Recently, my three children and I ran into a lovely Mom and her 16-year old daughter. My twins and her daughter attended the same small Christian school together from Kindergarten through 3rd grade. We hadn’t seen each other in about 6 years, so we caught up on each other’s happenings and the kids activities.
Five days later, that precious, beautiful 16-year old girl unexpectedly died.
You can imagine the extending ripple from the monstrous wave of grief for all even remotely associated with this truly godly family. There are zero words that could adequately express the shock and grief.
My girls and I wept. My son wasted no time before verbalizing his outrage at God. For my kids, since they were not close to this young lady, their response to the news has been more faith-oriented than grief-oriented.
My 14-year old daughter daily walks with God, journaling and reading her bible. For her, the initial question was “why does He take the good ones?” Then, for two days she walked around clutching her bible with her eyebrows deeply drawn together. She then announced, “I don’t know how to feel. I want to enjoy my summer, but how can I laugh knowing this has happened? I feel terrible for them.”
My 16-year old daughter was wide-eyed, and in her usual fashion, kept much of her emotion inside. She grieved for the family and accepts (even if she doesn’t understand) that His ways are not our ways.
My 16-year old son had already been wrestling with his faith for the last couple of years and this has sent him into an endless web of questions. “Why would He do this to her parents? Why would He give her to them at all only to take her at 16? How could He take her… AT A CHURCH EVENT…when they were there for HIM??!!!” “If I were her parents, I’d never go to church again. What are they supposed to do? Walk in there and worship?” If you knew this family, I suspect that is exactly what they’ll do…in time.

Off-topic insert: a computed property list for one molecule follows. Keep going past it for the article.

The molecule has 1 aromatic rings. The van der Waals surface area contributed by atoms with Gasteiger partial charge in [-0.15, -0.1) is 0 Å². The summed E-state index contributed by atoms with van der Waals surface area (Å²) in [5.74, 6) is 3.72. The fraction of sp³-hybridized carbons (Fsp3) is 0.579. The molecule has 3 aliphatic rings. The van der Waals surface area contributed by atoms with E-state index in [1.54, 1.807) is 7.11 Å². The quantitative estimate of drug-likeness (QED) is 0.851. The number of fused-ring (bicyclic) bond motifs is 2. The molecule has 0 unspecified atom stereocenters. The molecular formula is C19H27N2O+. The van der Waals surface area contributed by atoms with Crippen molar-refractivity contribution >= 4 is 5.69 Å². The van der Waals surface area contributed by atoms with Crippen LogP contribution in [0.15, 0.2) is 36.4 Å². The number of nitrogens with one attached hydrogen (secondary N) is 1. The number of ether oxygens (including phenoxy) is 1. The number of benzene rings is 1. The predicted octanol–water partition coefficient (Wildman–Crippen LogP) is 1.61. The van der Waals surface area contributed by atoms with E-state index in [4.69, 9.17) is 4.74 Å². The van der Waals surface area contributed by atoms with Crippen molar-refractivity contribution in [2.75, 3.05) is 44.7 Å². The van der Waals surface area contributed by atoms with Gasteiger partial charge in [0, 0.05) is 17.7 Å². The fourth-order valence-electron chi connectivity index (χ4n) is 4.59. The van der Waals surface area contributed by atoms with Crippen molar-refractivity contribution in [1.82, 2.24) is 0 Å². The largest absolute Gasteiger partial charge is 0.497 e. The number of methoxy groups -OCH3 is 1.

This week my kids are serving at our church vacation bible school and my son announced last night that he’s “there to help kids, not there for God”. I felt nauseous at the words. My heart is worried, and while I want to “fix” his faith, asking him to read A Case For Faith is not a good idea right now.
As a Mom, I desire that my kids view God as we’re taught to: as a loving “Daddy”, the One who we can “trust”. What they know is that their earthly Dad would never knowingly allow such a brutal emotional assault upon innocent lives if he could prevent it. Therefore, a crisis of faith has ensued, particularly for my son, who cannot reconcile a loving God with untimely death.
For mature adults, reconciling eternal love with earthly destruction and grief is hard. For teenagers, it can be an even wilder raging internal battle. They are old enough to understand the international depraved condition of our world, yet, as Christians, they are expected to trust and believe that there is an eternal purpose for the daily tragedies.
I’m not sure why God allowed us to meet up with that precious Mom and her sweet, godly daughter within days of His taking her. Certainly, there was a fearful reminder that we know not the day nor the hour. I can only pray that my son will realize that there is no pastor, no bible scholar, and no Mom who can provide the answers he seeks. For those of us who have been where he is, eventually comes the acceptance that there is no where else to go but to our knees.